US National Oceanic and Atmospheric Administration
Climate Test Bed Joint Seminar Series (2009-2010)
NCEP, Camp Springs, Maryland, 15 December 2009

Reconstruction of 20th Century North American Droughts Reveals a Key Role for Atlantic Basin Temperatures

Sumant Nigam

Department of Atmospheric & Oceanic Science and

Earth System Science Interdisciplinary Center (ESSIC)

University of Maryland, College Park, MD


The Great Plains of North America are susceptible to multi-year droughts, such as the 1930s ‘Dust Bowl’. The droughts have been linked to SST variability in the Pacific and the Atlantic but the relative contribution of the basins in generation of prominent 20th century droughts (and wet episodes) is yet to be evaluated, in part, because the SST-forced dynamical models of the atmosphere – a common investigative tool – remain challenged in simulation of regional hydroclimate variability.

Here we adopt a statistical approach rooted in a new spatiotemporal analysis of 20th century SST variations and related drought links, which leads to remarkable reconstruction of the major dry and wet episodes over North America; attesting to the extent of the SST influence and facilitating evaluation of the basin contributions.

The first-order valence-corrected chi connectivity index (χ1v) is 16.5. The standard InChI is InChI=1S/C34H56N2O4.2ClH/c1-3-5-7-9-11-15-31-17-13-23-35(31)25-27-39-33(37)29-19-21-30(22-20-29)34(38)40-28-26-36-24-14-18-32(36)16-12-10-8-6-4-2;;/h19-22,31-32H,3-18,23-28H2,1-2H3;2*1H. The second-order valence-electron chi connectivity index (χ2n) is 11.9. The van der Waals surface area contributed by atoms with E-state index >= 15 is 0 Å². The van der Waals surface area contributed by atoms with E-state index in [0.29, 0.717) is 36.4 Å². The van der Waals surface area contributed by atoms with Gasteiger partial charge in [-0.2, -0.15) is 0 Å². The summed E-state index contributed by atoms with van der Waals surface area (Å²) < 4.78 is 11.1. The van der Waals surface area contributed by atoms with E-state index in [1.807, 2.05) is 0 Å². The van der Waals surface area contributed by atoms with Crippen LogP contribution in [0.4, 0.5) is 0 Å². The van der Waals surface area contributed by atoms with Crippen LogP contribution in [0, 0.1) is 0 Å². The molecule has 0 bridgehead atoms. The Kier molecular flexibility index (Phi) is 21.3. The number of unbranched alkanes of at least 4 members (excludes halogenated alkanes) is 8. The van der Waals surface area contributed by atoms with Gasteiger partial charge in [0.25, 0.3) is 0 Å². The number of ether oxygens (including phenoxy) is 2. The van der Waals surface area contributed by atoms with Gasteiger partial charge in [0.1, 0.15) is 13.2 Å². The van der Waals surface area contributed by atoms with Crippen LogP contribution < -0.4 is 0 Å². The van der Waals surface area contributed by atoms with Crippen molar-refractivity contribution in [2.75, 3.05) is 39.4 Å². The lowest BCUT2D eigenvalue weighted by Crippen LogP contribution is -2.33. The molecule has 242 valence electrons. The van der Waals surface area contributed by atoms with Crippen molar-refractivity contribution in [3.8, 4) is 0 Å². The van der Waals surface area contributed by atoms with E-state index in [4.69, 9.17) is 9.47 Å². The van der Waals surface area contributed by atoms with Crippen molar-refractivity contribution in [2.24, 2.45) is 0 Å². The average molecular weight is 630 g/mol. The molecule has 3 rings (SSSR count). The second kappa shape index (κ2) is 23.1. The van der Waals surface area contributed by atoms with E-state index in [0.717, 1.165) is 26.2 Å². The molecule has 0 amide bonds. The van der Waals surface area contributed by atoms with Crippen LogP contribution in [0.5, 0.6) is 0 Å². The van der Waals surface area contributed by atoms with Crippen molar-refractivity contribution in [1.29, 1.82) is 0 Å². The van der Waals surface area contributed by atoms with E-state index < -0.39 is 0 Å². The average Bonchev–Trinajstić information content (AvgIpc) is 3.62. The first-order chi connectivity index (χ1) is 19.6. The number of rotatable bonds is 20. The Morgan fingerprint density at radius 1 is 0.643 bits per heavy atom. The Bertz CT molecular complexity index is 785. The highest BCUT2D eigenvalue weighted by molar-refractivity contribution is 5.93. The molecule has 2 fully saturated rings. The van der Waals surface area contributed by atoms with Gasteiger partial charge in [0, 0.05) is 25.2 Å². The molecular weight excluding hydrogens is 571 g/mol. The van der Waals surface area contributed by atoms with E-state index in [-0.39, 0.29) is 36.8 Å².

We find the Atlantic SSTs, tropical and extratropical, to be particularly influential; more than previously indicated, and often, more than the Pacific ones. Statistical drought reconstruction is provided a dynamical foundation from the extraction of SST-circulation links from a nearly century-long circulation record based, in part, on the recent upper-air meteorological analysis of the 1908-1948 period. The links show modulation of moisture transports to be important for drought generation, particularly in the fall. Rudimentary decadal projections based on phase-persistence of multidecadal SST variability suggest wetness over the central-northern Plains in spring-summer and drought conditions in fall.

Pacific and Atlantic SSTs evidently exert a profound influence on North American hydroclimate on decadal timescales, especially, in spring and fall; an influence not fully represented in present-day dynamical models of the atmosphere.

Contact  Sumant Nigam